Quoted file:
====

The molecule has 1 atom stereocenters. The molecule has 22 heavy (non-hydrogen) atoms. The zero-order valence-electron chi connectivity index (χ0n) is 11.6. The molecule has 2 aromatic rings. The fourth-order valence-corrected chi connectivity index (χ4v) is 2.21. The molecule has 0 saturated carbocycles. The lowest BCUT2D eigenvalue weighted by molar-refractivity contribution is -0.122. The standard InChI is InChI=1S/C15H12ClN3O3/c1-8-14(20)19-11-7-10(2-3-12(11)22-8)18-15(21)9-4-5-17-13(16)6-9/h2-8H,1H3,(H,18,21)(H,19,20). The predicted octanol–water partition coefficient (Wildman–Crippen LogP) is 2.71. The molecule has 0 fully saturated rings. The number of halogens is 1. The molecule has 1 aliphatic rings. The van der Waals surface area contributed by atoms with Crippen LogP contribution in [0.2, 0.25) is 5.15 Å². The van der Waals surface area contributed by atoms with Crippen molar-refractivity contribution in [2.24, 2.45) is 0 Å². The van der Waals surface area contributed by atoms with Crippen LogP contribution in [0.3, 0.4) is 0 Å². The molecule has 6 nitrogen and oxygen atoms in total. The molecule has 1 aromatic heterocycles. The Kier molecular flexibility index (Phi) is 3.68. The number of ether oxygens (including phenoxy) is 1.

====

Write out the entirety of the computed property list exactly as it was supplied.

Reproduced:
The molecule has 1 atom stereocenters. The molecule has 22 heavy (non-hydrogen) atoms. The zero-order valence-electron chi connectivity index (χ0n) is 11.6. The molecule has 2 aromatic rings. The fourth-order valence-corrected chi connectivity index (χ4v) is 2.21. The molecule has 0 saturated carbocycles. The lowest BCUT2D eigenvalue weighted by molar-refractivity contribution is -0.122. The standard InChI is InChI=1S/C15H12ClN3O3/c1-8-14(20)19-11-7-10(2-3-12(11)22-8)18-15(21)9-4-5-17-13(16)6-9/h2-8H,1H3,(H,18,21)(H,19,20). The predicted octanol–water partition coefficient (Wildman–Crippen LogP) is 2.71. The molecule has 0 fully saturated rings. The number of halogens is 1. The molecule has 1 aliphatic rings. The van der Waals surface area contributed by atoms with Crippen LogP contribution in [0.2, 0.25) is 5.15 Å². The van der Waals surface area contributed by atoms with Crippen molar-refractivity contribution in [2.24, 2.45) is 0 Å². The van der Waals surface area contributed by atoms with Crippen LogP contribution in [0.3, 0.4) is 0 Å². The molecule has 6 nitrogen and oxygen atoms in total. The molecule has 1 aromatic heterocycles. The Kier molecular flexibility index (Phi) is 3.68. The number of ether oxygens (including phenoxy) is 1.